ON THE FIRST official business day of his presidency, on the anniversary of Roe vs. Wade, George W. Bush attacked abortion rights. He's started with U.S. money on foreign shores. Aid that goes to family-planning and pregnancy-prevention can no longer go to agencies that use their own money for abortions or even abortion discussion.
Let's be clear here: They do not use money from the United States toward abortions; we do not pay for abortions in foreign lands. It's been illegal for nearly three decades. So Bush is pulling funding for teaching sex education, for teaching contraception and for providing contraception.
He had made it a part of our foreign policy to dictate what people, groups and governments outside of our boundaries can say and how they spend their money. It is ridiculous to make other peoples kowtow to an issue that even in our own country remains so volatile, upon which there is no agreement. To threaten these funds disregards the extreme problems other countries are facing. It disregards the difficulties that families, and women in particular, in underdeveloped nations face in trying to survive from day to day.
When making ends meet with three children is a struggle, a fourth child could devastate a family economically.
Family planning is the answer. It is what is needed before a pregnancy occurs. It is what prevents the desire for an abortion. It is what prevents stupid or desperate measures -- hangers and chemical ingestion for instance -- when legal and safe abortion is unavailable. Preventing pregnancy prevents abortion.
These are not the girls Bush knew back in his All-American fraternity-cheerleader days, flaunting their sexual freedom, unthinkingly ignoring the consequences of their choices and using abortion as birth control.
Our new president seems unaware of cultures where girls are treated as property, used to pay off debt, like chips at a poker table. Where they are objects for sex; raped not wooed. Where they have little or no choice regarding their virginity or their abstinence.
If he is unaware of that, then he certainly does not know the power and self-worth a woman gains by being able to control if or when she will have a child. He is probably unaware of the courage it takes to make the effort or how important it is for the means to be available when the courage comes.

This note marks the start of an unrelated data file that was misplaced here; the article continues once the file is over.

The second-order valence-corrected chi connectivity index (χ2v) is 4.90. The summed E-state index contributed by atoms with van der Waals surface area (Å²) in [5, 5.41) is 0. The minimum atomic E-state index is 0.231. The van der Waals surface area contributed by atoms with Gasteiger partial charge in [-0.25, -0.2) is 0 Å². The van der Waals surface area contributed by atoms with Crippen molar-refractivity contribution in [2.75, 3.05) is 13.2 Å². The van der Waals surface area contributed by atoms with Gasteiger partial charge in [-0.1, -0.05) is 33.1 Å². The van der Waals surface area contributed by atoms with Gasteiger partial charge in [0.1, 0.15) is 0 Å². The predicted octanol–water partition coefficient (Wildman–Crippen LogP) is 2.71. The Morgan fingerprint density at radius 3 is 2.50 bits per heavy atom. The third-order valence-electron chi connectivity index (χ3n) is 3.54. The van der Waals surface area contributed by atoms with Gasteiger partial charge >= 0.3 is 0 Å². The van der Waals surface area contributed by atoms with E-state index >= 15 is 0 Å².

He seems unaware of the global population explosion in some curves of the world that a little education could begin to curb.
He seems to be unaware of the devastation of AIDS in Africa and Asia. His gauntlet thrown down against abortion will also stop the education and the condoms meant to slow the spread of HIV.
How ironic is it that Bush could not devise this kind of stranglehold, enact this kind of blackmail, in the United States because our constitution guarantees freedom of speech.
But he can gag countries and prevent their planned parenthood agencies and doctors from providing information about a patent's medical options. Or they can stop taking our money. Yes, they do have a choice, but it is not a choice they should have to make.
Bush's reasons for doing this are all wrong. People have said -- and he said -- this was something he promised to do and now he's done it. One might wonder when he made this vow. Some time between the pseudo-controversy of bureaucRATS and the DWI probably.
Perhaps he wasn't clear and mangled some words when he made this promise. Maybe we were distracted by "subliminable" messages. Whatever he said is hard to verify. But it is clear that he evaded questions and serious discussion about abortion during the campaign, to the point that some thought it would be easy to label him pro-choice.
He said so little that many were lulled into a sense of complacency believing he would do nothing to alter abortion laws. He was so convincing when he talked about no litmus tests that again, we may have been misled.
Perhaps he will choose people because they are skilled or honest or, as is his favorite description, good people, but they may just happen to be anti-abortion folks as well. John Ashcroft is the perfect example of that.
As knowledgeable and honorable as he may be regarding following the law, he is strongly opposed to abortion and that can easily factor into his decisions. This can't be believed to be a coincidence in Bush's choice.
We, however, are supposed to admire Bush because he keeps his word and does what he says. I would admire him more if he carefully considered what he was saying and doing.
Fry is an editorial writer and a member of the Times editorial board.
Copyright 2001 ContraCostaTimes